Pierre Lavallee, new CEO of Canada Infrastructure Bank, is on the hunt for “transformative” projects for investment. The country’s quasi-public lender has zeroed in on about 10 contenders after fielding more than 55 proposals, he confirmed to ENR, declining to disclose their identities.

Formed in 2017 to leverage about $30 billion in government infrastructure funding to gain multiples of private funds in the next decade, the bank has made just one major investment—a $970-million secured loan to Montreal’s $4.7-billion light-rail system last summer. Major projects, such as access roads in Toronto to downtown subways, are among the ideas pitched to bank executives, say media reports.

“We have the means to make large investments. We are looking to have a material impact,” Lavallee told global project executives last month in Toronto at a Canadian public-private partnership conference. The bank is interested in projects with a strong revenue component, such as Ontario’s newly built Highway 407, but may also invest in projects with “shadow tolls, fees, fares, tariffs, and mechanisms based on appreciating land values,” Lavallee said in a statement. The bank also is considering ways to bundle smaller projects into a larger package that could attract investors.

“We believe that there is an appetite to invest in new infrastructure projects with a reasonable risk-reward equation for private and institutional investors,” said Lavallee, named to head the bank in May after a former role overseeing a team at the Canada Pension Plan Investment Board that managed $94 billion in assets. The bank is on track to have its executive team in place by the end of the year. On board this month is its head of project development, François Lecavalier, a former senior vice president at the Business Development Bank of Canada who managed a $600-million clean technology funding program.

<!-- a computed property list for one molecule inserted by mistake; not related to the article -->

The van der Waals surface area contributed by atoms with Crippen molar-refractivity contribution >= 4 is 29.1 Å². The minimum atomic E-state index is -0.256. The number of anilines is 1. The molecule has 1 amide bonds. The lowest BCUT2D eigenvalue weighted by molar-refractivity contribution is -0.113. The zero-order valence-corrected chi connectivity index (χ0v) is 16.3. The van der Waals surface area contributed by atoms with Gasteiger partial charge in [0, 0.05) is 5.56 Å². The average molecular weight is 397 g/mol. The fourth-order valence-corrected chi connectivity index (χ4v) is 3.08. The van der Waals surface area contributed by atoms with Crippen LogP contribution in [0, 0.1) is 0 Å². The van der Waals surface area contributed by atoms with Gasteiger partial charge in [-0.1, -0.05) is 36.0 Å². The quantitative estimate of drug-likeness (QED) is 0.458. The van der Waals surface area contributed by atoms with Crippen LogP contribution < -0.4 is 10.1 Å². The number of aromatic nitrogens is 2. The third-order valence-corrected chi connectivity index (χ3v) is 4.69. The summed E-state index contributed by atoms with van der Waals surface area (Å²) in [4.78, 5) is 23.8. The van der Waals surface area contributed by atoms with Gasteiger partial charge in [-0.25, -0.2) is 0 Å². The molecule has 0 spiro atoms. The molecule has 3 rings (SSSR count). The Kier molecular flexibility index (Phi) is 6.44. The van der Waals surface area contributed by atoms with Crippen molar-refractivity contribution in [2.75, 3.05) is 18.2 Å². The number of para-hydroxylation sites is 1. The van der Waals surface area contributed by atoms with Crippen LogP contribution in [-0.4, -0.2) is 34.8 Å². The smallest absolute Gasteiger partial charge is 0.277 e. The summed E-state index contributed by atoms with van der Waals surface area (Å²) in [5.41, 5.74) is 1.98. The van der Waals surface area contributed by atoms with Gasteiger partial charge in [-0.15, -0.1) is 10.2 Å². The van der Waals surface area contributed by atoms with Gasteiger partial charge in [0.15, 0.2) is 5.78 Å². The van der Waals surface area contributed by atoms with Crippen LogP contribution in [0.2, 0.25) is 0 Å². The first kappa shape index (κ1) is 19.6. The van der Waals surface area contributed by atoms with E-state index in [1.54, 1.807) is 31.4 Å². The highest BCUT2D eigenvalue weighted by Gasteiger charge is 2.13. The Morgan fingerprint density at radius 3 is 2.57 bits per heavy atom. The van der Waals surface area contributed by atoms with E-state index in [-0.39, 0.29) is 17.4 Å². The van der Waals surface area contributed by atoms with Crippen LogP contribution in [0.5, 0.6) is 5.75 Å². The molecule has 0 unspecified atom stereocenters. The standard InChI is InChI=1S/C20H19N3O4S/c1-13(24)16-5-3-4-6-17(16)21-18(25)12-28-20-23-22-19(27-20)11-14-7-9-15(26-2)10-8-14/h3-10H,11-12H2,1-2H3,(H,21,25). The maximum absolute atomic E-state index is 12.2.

Lavallee and bank executives have already been talking with investors in China, Japan, the U.S. and the U.K., with at least 120 meetings held. A top official of the Laborers’ International Union of North America has communicated to bank officials its interest in investing in Toronto transportation projects, according to the Daily Commercial News.

Azfar Ali Khan, a director of the Institute of Fiscal Studies and Democracy at the University of Ottawa, says that “doing business with the government on infrastructure projects, there is a lot of safety and stability with respect to the returns and not too much of a downside.”

But he and other observers also note rising cultural and political objection in Canada to more tolls and user fees to fund infrastructure there, as well as concerns related to foreign ownership of public assets and national security issues.